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The curious case of Germany's next striking phenomenon and his own fans who jeer him

Timo Werner is what his country have needed for a long time, but fans continue to abuse him.

Image: Martin Meissner

GERMANY ARE INTO the semi-finals of the Confederations Cup largely thanks to striker Timo Werner, who starred against Cameroon on Sunday.

The 21-year-old scored twice for his country – his very first goals at senior level – but while the youngster should be revelling in his impressive performances, there is a real concern: his own fans relentlessly boo him.

Werner scored 21 goals in the Bundesliga in the 2016/2017 season – the highest tally of any German player in the domestic top-flight.

But, two things count against him.

Firstly, he plays for RB Leipzig – the most-hated club in Germany.

Secondly, he was involved in a blatant diving incident last December in a game against Schalke that led to him consistently being booed for the remainder of the campaign.

Six months on, it appears German supporters remain irritated by one or both of the above.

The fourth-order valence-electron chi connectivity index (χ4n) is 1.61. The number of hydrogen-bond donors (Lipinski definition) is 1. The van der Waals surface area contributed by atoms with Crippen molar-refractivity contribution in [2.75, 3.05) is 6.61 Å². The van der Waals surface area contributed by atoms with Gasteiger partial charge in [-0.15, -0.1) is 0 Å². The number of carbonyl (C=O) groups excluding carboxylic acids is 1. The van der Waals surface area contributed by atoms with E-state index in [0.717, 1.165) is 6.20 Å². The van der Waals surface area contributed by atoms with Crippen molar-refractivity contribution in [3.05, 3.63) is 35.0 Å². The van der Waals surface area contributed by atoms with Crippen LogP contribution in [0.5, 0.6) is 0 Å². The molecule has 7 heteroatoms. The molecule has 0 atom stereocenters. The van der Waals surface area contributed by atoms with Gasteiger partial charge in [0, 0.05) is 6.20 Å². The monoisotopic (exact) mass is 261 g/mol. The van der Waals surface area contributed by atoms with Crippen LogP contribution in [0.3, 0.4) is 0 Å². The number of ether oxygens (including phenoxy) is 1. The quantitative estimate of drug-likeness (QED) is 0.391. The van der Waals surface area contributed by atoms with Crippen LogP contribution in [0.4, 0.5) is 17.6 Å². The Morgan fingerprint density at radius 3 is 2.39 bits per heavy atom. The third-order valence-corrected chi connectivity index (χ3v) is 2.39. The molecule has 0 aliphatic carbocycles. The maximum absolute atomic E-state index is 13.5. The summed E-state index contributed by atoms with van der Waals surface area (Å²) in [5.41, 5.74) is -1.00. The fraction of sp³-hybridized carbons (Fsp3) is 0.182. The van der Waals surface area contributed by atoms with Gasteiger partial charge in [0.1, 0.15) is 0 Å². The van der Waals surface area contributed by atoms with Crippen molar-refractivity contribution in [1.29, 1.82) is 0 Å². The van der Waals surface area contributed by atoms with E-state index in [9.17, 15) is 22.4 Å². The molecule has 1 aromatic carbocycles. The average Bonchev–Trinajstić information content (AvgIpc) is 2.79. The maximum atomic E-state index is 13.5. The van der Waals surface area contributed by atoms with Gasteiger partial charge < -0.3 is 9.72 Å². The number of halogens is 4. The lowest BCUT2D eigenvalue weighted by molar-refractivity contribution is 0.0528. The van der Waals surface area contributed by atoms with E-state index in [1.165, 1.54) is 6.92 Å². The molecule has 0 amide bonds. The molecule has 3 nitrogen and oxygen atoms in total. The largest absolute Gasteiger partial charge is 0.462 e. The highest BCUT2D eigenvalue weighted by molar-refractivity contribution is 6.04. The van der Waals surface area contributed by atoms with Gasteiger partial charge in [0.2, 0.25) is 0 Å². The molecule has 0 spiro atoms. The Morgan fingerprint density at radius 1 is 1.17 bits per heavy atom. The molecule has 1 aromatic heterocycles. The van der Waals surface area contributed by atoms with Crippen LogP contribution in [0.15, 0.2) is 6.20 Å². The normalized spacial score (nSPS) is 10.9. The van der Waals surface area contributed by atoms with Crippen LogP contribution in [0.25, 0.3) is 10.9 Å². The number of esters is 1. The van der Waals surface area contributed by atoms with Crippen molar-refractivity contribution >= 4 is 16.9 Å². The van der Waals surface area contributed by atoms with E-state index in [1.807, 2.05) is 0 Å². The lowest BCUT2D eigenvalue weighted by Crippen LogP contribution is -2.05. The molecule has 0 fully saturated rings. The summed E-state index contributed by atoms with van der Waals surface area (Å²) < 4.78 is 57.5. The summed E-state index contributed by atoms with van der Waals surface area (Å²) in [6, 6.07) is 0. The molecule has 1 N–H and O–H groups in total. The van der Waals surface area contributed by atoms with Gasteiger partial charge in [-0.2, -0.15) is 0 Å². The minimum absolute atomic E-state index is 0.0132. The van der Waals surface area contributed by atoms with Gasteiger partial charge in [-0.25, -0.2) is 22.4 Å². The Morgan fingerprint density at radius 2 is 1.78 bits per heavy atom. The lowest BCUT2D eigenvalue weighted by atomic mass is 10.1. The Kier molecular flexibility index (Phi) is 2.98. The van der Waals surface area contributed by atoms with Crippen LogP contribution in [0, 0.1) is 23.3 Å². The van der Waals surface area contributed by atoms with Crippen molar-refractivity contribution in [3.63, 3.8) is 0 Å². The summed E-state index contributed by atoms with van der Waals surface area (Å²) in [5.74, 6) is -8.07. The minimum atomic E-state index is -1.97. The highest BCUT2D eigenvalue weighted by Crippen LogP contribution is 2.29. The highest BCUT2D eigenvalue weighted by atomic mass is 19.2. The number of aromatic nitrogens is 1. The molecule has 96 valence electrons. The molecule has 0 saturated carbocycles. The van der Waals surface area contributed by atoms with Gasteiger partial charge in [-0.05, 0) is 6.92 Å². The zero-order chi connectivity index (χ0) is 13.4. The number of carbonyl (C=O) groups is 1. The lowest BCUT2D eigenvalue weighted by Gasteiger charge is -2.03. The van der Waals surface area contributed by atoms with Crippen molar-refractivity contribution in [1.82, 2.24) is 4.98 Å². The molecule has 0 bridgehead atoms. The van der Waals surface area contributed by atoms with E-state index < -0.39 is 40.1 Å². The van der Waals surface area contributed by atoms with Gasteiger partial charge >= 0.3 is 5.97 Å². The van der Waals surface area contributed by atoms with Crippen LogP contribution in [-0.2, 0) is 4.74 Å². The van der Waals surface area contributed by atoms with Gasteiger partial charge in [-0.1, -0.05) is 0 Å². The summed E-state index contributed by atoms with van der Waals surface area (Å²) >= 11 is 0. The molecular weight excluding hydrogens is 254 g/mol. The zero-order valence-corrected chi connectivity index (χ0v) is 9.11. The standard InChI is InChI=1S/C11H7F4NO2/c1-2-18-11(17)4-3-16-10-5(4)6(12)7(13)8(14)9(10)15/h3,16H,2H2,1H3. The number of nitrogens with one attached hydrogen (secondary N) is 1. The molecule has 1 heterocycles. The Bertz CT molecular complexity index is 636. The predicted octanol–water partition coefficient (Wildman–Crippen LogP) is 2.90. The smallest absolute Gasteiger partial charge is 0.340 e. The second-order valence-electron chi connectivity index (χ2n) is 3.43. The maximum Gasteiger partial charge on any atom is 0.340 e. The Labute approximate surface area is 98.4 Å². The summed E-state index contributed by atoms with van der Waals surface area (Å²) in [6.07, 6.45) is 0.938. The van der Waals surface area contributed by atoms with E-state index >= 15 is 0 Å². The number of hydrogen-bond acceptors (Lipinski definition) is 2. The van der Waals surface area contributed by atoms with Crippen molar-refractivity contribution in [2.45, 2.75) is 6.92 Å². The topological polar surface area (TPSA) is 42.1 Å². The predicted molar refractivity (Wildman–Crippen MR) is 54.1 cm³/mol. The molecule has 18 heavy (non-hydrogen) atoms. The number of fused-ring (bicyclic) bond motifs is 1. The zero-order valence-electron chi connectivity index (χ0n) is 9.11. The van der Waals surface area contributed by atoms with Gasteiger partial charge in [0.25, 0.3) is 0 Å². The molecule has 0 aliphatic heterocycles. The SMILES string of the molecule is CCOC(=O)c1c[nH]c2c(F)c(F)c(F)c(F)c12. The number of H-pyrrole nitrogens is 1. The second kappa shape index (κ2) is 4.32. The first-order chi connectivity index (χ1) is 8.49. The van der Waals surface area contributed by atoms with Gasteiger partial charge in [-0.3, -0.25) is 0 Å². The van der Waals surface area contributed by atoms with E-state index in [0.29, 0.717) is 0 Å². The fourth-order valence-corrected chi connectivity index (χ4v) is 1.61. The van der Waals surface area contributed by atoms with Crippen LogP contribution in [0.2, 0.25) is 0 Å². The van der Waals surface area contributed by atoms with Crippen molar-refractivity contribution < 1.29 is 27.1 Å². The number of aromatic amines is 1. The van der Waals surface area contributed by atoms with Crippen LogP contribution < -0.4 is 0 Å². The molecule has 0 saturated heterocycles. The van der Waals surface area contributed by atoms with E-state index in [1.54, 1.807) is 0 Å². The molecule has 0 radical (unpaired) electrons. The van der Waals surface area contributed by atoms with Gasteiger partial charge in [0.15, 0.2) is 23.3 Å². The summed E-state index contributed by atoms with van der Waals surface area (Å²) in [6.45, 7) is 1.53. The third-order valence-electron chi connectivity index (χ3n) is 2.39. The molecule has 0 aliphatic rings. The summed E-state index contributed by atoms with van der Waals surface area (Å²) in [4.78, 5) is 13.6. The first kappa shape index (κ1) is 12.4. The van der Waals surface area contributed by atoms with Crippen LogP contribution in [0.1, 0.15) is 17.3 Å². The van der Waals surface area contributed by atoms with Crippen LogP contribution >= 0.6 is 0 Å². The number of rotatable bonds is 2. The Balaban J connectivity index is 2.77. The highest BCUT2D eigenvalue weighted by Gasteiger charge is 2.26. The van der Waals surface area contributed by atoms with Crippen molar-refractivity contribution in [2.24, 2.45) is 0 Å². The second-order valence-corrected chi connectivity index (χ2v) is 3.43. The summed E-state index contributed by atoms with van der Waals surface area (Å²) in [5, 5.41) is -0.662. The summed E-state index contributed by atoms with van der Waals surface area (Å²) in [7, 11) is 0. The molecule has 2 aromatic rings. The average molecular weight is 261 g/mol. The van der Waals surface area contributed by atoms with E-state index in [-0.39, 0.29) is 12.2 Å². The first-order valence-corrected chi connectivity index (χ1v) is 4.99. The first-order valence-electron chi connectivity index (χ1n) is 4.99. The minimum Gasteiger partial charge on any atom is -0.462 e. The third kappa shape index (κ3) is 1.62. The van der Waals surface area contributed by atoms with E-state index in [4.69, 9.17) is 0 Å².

Werner is the only representative from his club in the German squad, having made his international debut in March.

In many ways, he’s exactly what Germany need. Maybe what they’ve needed ever since Miroslav Klose’s body finally began to give up.

Werner is a penalty-area poacher and a cool, calm finisher and he, at last, provides Jogi Loew with some options in attack.

Still, fans are not behind him.

In a World Cup qualifier against San Marino earlier this month, Werner was booed. Afterwards, Loew sprang to his player’s defence.

“There was a dive once, he made a mistake, and he admitted he was wrong,” the German coach said.

“But we are talking about a very young player here. Someone who plays for the national team, is only at the start of his career and who has scored 21 goals in one season in the Bundesliga should not be jeered and whistled. That is simply not okay.”

But it was Werner who changed the narrative somewhat, believing his dive wasn’t the reason for the abuse, more a convenient excuse.

“People are making a big thing out of it just because I play for RB Leipzig.”

 

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About the author:

Eoin O'Callaghan

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